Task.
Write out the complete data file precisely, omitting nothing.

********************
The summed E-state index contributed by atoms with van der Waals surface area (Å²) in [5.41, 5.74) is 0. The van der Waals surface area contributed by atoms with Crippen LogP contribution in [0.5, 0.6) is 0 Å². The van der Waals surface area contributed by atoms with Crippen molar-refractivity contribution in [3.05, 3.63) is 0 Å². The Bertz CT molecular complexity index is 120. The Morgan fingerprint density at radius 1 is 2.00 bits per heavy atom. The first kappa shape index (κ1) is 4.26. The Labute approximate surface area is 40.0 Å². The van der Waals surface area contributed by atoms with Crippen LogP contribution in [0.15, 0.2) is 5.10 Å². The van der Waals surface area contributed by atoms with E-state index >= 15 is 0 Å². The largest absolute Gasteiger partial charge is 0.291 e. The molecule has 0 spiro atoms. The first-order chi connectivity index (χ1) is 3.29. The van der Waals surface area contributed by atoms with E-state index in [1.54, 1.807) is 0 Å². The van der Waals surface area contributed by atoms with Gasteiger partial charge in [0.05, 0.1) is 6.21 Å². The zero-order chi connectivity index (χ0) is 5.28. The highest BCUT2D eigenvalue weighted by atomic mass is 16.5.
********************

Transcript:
The summed E-state index contributed by atoms with van der Waals surface area (Å²) in [5.41, 5.74) is 0. The van der Waals surface area contributed by atoms with Crippen LogP contribution in [0.5, 0.6) is 0 Å². The van der Waals surface area contributed by atoms with Crippen molar-refractivity contribution in [3.05, 3.63) is 0 Å². The Bertz CT molecular complexity index is 120. The Morgan fingerprint density at radius 1 is 2.00 bits per heavy atom. The first kappa shape index (κ1) is 4.26. The Labute approximate surface area is 40.0 Å². The van der Waals surface area contributed by atoms with Crippen LogP contribution in [0.15, 0.2) is 5.10 Å². The van der Waals surface area contributed by atoms with E-state index >= 15 is 0 Å². The largest absolute Gasteiger partial charge is 0.291 e. The molecule has 0 spiro atoms. The first-order chi connectivity index (χ1) is 3.29. The van der Waals surface area contributed by atoms with E-state index in [1.54, 1.807) is 0 Å². The van der Waals surface area contributed by atoms with Gasteiger partial charge in [0.05, 0.1) is 6.21 Å². The zero-order chi connectivity index (χ0) is 5.28. The highest BCUT2D eigenvalue weighted by atomic mass is 16.5.